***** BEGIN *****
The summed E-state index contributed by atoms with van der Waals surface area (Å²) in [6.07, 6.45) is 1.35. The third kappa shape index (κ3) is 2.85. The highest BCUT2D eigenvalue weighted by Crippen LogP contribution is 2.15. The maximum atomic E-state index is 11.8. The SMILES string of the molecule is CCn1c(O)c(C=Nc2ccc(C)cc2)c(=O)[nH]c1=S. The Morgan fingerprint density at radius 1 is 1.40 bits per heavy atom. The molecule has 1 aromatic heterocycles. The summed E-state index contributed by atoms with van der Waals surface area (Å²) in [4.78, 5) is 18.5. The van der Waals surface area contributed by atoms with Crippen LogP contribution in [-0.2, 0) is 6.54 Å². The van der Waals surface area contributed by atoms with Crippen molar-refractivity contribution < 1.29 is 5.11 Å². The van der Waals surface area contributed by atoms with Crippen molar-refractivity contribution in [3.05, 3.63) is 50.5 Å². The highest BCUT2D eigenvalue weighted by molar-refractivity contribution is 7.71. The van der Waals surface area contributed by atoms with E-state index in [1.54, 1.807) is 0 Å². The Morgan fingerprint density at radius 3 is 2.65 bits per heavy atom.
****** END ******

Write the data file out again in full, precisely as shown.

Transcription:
The summed E-state index contributed by atoms with van der Waals surface area (Å²) in [6.07, 6.45) is 1.35. The third kappa shape index (κ3) is 2.85. The highest BCUT2D eigenvalue weighted by Crippen LogP contribution is 2.15. The maximum atomic E-state index is 11.8. The SMILES string of the molecule is CCn1c(O)c(C=Nc2ccc(C)cc2)c(=O)[nH]c1=S. The Morgan fingerprint density at radius 1 is 1.40 bits per heavy atom. The molecule has 1 aromatic heterocycles. The summed E-state index contributed by atoms with van der Waals surface area (Å²) in [4.78, 5) is 18.5. The van der Waals surface area contributed by atoms with Crippen LogP contribution in [-0.2, 0) is 6.54 Å². The van der Waals surface area contributed by atoms with Crippen molar-refractivity contribution < 1.29 is 5.11 Å². The van der Waals surface area contributed by atoms with Crippen molar-refractivity contribution in [3.05, 3.63) is 50.5 Å². The highest BCUT2D eigenvalue weighted by molar-refractivity contribution is 7.71. The van der Waals surface area contributed by atoms with E-state index in [1.54, 1.807) is 0 Å². The Morgan fingerprint density at radius 3 is 2.65 bits per heavy atom.